Services for care and assistance, whether provided gratuitously or not, are valued at the same market rate.12 A difference in rate is applied where the gratuitous services are found to be less physically intensive or demanding upon the carer,13 for example where a paid carer performs regular hoists during the day-time shift. 

Section 16(1) of the Supreme Court Act 1995 (Qld) requires the discount rate to be applied for future damages of five (5) percent for paid care and three (3) percent for services provided gratuitously.14 The difference in discount rates was deemed necessary by the Court, in circumstances where the damage should reflect the burden borne by unpaid carers.15 The trial judge is ultimately responsible for determining, subject to the evidentiary findings, how much of the care is likely to be satisfied by paid carers and how much by unpaid carers.16  

Additional hours of paid care should be considered, in order to provide gratuitous carers with periods of ‘respite’.17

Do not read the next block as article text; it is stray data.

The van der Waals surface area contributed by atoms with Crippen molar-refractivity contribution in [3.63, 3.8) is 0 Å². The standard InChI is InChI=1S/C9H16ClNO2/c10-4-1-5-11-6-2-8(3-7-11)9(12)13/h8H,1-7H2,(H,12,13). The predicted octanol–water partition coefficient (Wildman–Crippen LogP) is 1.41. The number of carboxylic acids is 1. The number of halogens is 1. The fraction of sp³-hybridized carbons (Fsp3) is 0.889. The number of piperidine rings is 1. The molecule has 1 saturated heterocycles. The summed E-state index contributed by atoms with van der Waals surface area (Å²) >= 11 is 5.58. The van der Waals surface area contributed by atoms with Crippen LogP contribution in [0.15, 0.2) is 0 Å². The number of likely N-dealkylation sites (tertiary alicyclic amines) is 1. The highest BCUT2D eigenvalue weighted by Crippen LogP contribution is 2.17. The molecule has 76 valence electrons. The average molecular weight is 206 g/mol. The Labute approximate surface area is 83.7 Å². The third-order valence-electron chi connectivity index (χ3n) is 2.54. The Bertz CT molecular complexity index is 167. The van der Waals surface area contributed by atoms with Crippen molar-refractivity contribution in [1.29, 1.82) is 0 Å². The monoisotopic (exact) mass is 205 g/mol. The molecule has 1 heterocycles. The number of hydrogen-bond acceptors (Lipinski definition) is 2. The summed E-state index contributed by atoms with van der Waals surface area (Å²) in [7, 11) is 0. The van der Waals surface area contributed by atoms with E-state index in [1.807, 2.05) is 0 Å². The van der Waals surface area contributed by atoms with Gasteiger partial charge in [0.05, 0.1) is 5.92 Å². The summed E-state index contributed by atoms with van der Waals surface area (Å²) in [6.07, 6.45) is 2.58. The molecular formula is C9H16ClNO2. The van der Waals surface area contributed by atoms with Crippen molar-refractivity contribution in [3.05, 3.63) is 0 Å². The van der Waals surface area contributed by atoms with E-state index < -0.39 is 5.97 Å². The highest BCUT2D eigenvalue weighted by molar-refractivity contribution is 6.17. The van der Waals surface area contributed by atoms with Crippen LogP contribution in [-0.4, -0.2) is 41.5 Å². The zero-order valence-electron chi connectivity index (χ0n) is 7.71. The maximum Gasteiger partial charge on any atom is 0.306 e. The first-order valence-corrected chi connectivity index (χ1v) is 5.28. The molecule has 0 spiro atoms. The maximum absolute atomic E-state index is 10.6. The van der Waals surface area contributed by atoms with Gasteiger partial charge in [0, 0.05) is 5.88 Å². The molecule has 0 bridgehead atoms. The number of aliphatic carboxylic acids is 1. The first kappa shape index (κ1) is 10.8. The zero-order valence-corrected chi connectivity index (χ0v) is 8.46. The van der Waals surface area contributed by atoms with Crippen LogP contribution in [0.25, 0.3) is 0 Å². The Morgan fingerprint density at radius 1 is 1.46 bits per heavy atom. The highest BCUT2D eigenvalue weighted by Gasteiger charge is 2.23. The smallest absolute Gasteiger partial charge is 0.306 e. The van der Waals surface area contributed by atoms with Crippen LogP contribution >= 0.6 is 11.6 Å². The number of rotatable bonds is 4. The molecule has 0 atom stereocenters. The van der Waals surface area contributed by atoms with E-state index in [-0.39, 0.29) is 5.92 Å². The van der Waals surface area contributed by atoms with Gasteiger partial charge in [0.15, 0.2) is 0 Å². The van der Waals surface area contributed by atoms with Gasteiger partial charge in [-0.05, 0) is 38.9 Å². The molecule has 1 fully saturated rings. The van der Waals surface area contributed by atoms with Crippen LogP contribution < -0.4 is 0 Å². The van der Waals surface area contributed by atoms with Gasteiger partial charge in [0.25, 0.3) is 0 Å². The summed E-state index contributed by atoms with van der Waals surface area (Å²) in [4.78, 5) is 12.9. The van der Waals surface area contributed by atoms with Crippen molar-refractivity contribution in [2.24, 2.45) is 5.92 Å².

Decision

Ultimately, the Court did not follow either approach presented by the Plaintiff or Defendant. 

The Court found that the Plaintiff’s needs would be met at times by both paid care and gratuitous care.  

The approach for calculating care is to start from the position that the Plaintiff has required the attendance of someone on a twenty-four (24) hour basis, and then to subtract some estimate of what would have been required had he not been disabled, but he had the requires of child with type 1 diabetes.18 

Children who are not disabled require ordinary parental care in their early years before the age of approximatley four (4) years,19 on a twenty-four (24) hour basis and as they grow, they require less care although they remain in the protection of the family household.20  

The Court rejected the Plaintiff’s argument that during his early years the Plaintiff required “more intensive” twenty-four (24) hour care, then that of a child the same age who only may require “active assistance”, based upon the underlying principle that “care is not an assessment of effort”. 21  

For this same reason, the Court rejected the Defendant’s argument that care should be reduced, on the basis that the Plaintiff’s parents are capable of performing unrelated household duties or work-from-home between the periods where they are providing the Plaintiff with “occasional snippets” of assistance.22